The Day I Flew The Harrier... of sorts.
Updated: Mar 21, 2021
I am reminded of when I flew the US Marine Corps AV8B Harrier VSTOL Jet Fighter, sometimes lovingly referred to as “The jump Jet” or “ The Street Fighter.” (Think TRUE LIES, the movie). I flew it twice about 20 some years ago. Well, more accurately, I flew the simulator! It's a $100 million dollar flight simulator, an accurately functioning cockpit that sits 20 feet in the air with a six fold screen that surrounds it. The computer generated graphics are of the actual 400 square mile area of coastal eastern North Carolina, which is where I lived at the time. I had the privilege of flying it on two separate occasions for 3 hours at a pop, Sunday nights from midnight until 3 am when it was not in use training the young pilots.
To date, other than my wedding day or witnessing the birth of my precious three children or 9 grandchildren, it has been the single greatest thing I have ever done – Certainly hands down the most thrilling. After "flying" I remember feeling perturbed and just a tad bit jealous that these 26 year old youngsters could fly these amazing $40 million dollar aircrafts and I couldn’t. I will say this, my respect for these young men sky rocketed after that. Now, as then, I would sign 20 years today if they told me I could fly them . . .
The Harrier Jump Jet takes off like a conventional airplane/jet or like a helicopter – vertically by adjusting the exhaust nozzles directly downward. (This plane can even fly backwards while in the hover mode). As a young man, my dad flew the old F4U Corsair during WWII, the sexy, sleek, black prop jet that helped win the war in the Pacific – same plane Pappy Boyington flew. My dad came to NC to visit me and I was able to get him in to fly the Harrier too. It blew him away.
I remember while sitting in the cockpit in hover mood about 50 feet off the ground, as well as in traditional flight on approach to land, and thinking, there way too much going on in the cockpit to be able to concentrate. The engineer, sitting comfortably in the control room with a smile on his face, would have fun throwing out all kinds of problems and emergency situations to see how I would handle it. He would cause severe overheating and, or engine failure among other potential problems to see how I would handle it.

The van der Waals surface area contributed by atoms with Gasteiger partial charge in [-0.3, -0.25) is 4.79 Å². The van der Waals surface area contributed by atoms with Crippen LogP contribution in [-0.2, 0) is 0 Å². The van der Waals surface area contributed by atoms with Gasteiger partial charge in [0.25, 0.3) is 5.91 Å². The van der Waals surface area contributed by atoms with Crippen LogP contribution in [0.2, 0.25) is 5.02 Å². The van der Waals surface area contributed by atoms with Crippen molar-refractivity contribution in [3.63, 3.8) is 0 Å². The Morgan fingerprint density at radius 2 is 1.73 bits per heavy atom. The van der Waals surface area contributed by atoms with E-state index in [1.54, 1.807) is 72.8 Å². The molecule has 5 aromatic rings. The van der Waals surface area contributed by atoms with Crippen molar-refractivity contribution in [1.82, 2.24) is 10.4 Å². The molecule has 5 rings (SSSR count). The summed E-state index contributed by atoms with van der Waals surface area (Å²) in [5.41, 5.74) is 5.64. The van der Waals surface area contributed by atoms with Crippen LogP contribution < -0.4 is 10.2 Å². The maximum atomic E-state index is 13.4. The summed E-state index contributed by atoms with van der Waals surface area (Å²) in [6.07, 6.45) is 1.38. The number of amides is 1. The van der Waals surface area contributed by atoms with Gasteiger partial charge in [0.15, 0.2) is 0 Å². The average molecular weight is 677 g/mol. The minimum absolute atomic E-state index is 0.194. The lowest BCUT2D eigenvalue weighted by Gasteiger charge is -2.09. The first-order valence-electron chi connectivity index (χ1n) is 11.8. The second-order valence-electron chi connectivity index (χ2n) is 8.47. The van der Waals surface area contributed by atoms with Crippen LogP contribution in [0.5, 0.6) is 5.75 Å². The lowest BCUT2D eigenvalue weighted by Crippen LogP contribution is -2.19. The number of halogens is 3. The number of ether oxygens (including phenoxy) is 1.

Loud alarms blared in my ears while I desperately looked at the myriad of instruments to try and determine what was happening before I crashed and burned! On one traditional landing approach I was about 20 feet off the ground and my ears split from the warning alarms blasting in my ear again. I had no clue what was wrong this time. I thought I had everything perfect: correct air speed, flaps in the right position, wings level, perfect rate of descent, my best traditional landing of the night.
Apparently, I forgot to lower my landing gear. Like I said, too much going on in the cockpit! I felt every emotion one would feel in this situation, as if I were actually flying (and crashing). Glad I didn't feel it physically too.
All that aside, to me, there was nothing more thrilling than #1. pulling the control handle of the vector nozzles straight back (turns the exterior exhaust nozzles pointing down) and then , #2. pushing the throttle lever next to it straight forward and taking off vertically, hovering in air, then #3. pushing forward the nozzle control lever and punching forward in traditional flight, and being thrown back in the seat as I accelerated to 450 knots . . .
SIGN ME UP.
The pneumatic computer shot air in the seat under my calves and knees and deflated in the back of the seat which threw me backwards in my seat giving me the actual feel of extreme acceleration. The matching graphics in front of me added to the realistic sensations.
I say again: SIGN ME UP!
I remember for two weeks after flying the Harrier, I dreamed of sneaking onto the military base (Cherry Point Marine Base) and stealing one of the Harriers off the flight line and flying it out of there undetected. They were the type of dreams that when you wake up you swear it was so realistic it actually took place. In my dream I remember following all the actual procedures to fly it, and just like the simulator it was very vivid and realistic! Perhaps one day I will yet again get to fly the simulator, or better still, the real thing!
Hey I can dream can’t I?